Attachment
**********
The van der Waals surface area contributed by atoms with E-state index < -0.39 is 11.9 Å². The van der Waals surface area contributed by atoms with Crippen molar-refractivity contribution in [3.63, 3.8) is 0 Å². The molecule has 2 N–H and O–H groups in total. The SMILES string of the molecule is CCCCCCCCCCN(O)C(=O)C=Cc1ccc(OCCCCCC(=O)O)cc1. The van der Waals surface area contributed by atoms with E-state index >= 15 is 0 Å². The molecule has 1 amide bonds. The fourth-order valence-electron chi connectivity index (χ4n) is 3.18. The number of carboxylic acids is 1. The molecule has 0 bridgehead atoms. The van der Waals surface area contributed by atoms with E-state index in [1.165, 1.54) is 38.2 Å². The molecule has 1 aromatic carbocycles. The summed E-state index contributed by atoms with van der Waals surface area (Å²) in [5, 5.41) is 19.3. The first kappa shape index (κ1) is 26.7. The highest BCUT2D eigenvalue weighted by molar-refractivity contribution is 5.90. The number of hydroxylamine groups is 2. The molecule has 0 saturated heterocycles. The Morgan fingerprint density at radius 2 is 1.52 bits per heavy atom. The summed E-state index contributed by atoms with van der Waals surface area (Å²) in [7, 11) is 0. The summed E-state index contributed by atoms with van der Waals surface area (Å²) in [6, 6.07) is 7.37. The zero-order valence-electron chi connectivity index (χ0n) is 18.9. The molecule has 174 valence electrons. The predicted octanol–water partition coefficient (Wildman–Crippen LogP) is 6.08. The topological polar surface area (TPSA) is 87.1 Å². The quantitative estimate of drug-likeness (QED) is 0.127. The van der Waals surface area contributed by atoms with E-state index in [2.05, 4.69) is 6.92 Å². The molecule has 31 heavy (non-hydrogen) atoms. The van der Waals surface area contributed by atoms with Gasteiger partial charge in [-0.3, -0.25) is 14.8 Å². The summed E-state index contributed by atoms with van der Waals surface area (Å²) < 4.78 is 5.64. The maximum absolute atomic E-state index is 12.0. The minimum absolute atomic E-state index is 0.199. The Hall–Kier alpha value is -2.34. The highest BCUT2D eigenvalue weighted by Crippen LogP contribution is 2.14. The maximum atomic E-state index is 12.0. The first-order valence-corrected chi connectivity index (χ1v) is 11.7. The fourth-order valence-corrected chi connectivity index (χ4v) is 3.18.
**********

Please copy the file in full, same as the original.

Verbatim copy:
The van der Waals surface area contributed by atoms with E-state index < -0.39 is 11.9 Å². The van der Waals surface area contributed by atoms with Crippen molar-refractivity contribution in [3.63, 3.8) is 0 Å². The molecule has 2 N–H and O–H groups in total. The SMILES string of the molecule is CCCCCCCCCCN(O)C(=O)C=Cc1ccc(OCCCCCC(=O)O)cc1. The van der Waals surface area contributed by atoms with E-state index >= 15 is 0 Å². The molecule has 1 amide bonds. The fourth-order valence-electron chi connectivity index (χ4n) is 3.18. The number of carboxylic acids is 1. The molecule has 0 bridgehead atoms. The van der Waals surface area contributed by atoms with E-state index in [1.165, 1.54) is 38.2 Å². The molecule has 1 aromatic carbocycles. The summed E-state index contributed by atoms with van der Waals surface area (Å²) in [5, 5.41) is 19.3. The first kappa shape index (κ1) is 26.7. The highest BCUT2D eigenvalue weighted by molar-refractivity contribution is 5.90. The number of hydroxylamine groups is 2. The molecule has 0 saturated heterocycles. The Morgan fingerprint density at radius 2 is 1.52 bits per heavy atom. The summed E-state index contributed by atoms with van der Waals surface area (Å²) in [7, 11) is 0. The summed E-state index contributed by atoms with van der Waals surface area (Å²) in [6, 6.07) is 7.37. The zero-order valence-electron chi connectivity index (χ0n) is 18.9. The molecule has 174 valence electrons. The predicted octanol–water partition coefficient (Wildman–Crippen LogP) is 6.08. The topological polar surface area (TPSA) is 87.1 Å². The quantitative estimate of drug-likeness (QED) is 0.127. The van der Waals surface area contributed by atoms with E-state index in [2.05, 4.69) is 6.92 Å². The molecule has 31 heavy (non-hydrogen) atoms. The van der Waals surface area contributed by atoms with Gasteiger partial charge in [-0.3, -0.25) is 14.8 Å². The summed E-state index contributed by atoms with van der Waals surface area (Å²) < 4.78 is 5.64. The maximum absolute atomic E-state index is 12.0. The minimum absolute atomic E-state index is 0.199. The Hall–Kier alpha value is -2.34. The highest BCUT2D eigenvalue weighted by Crippen LogP contribution is 2.14. The maximum atomic E-state index is 12.0. The first-order valence-corrected chi connectivity index (χ1v) is 11.7. The fourth-order valence-corrected chi connectivity index (χ4v) is 3.18.